Polyunsaturated Fatty Acid Deuteration against Neurodegeneration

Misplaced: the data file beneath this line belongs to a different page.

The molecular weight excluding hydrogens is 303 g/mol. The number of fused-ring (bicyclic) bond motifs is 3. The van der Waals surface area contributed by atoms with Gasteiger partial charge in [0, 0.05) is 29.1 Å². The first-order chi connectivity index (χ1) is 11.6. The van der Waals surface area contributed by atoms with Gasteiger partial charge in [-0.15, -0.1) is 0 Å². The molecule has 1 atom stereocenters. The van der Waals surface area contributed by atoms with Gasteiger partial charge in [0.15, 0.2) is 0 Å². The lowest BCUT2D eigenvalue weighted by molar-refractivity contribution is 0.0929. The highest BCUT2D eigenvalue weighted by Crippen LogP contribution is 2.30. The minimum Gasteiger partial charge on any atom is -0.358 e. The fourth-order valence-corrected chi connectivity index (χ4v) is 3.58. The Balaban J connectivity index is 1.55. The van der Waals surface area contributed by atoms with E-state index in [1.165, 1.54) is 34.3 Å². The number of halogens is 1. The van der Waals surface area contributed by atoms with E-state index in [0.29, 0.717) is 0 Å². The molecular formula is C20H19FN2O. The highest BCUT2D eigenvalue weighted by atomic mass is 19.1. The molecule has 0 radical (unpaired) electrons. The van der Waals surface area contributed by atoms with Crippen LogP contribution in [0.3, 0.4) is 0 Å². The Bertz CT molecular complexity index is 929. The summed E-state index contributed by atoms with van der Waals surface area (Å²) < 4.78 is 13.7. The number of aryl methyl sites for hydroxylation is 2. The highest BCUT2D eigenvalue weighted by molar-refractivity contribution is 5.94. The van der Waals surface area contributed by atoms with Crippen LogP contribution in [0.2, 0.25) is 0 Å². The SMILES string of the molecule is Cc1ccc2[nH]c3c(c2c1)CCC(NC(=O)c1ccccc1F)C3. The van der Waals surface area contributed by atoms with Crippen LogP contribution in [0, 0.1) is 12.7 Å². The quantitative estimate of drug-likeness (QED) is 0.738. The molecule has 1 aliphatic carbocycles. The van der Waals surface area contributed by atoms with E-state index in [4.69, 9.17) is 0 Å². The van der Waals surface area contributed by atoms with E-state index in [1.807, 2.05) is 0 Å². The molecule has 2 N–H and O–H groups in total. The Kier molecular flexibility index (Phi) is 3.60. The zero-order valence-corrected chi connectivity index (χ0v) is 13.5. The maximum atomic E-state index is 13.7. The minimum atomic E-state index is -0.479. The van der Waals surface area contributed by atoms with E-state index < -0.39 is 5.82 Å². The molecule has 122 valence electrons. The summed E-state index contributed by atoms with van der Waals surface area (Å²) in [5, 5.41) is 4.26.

Oxidative stress is a common feature of genetic and idiopathic neurological diseases that thus far have been intractable to drug therapy. Polyunsaturated fatty acids (PUFAs) form cellular, mitochondrial, retinal, and other membranes highly important in neuronal function. However, PUFAs are susceptible to the noxious lipid peroxidation (LPO) chain reaction, which is a common feature of various neurological and age-related pathologies, making this pathway an attractive target for therapeutic intervention. Regioselective deuteration that reinforces oxidation-prone, bis-allylic sites of PUFAs is a novel, nonantioxidant treatment modality that dramatically reduces LPO, potentially mitigating numerous diseases through preservation of membrane properties and amelioration of oxidative stress. Animal disease models and several ongoing human clinical trials highlight the potential of the deuterated-PUFA (D-PUFA) drug candidates currently in development.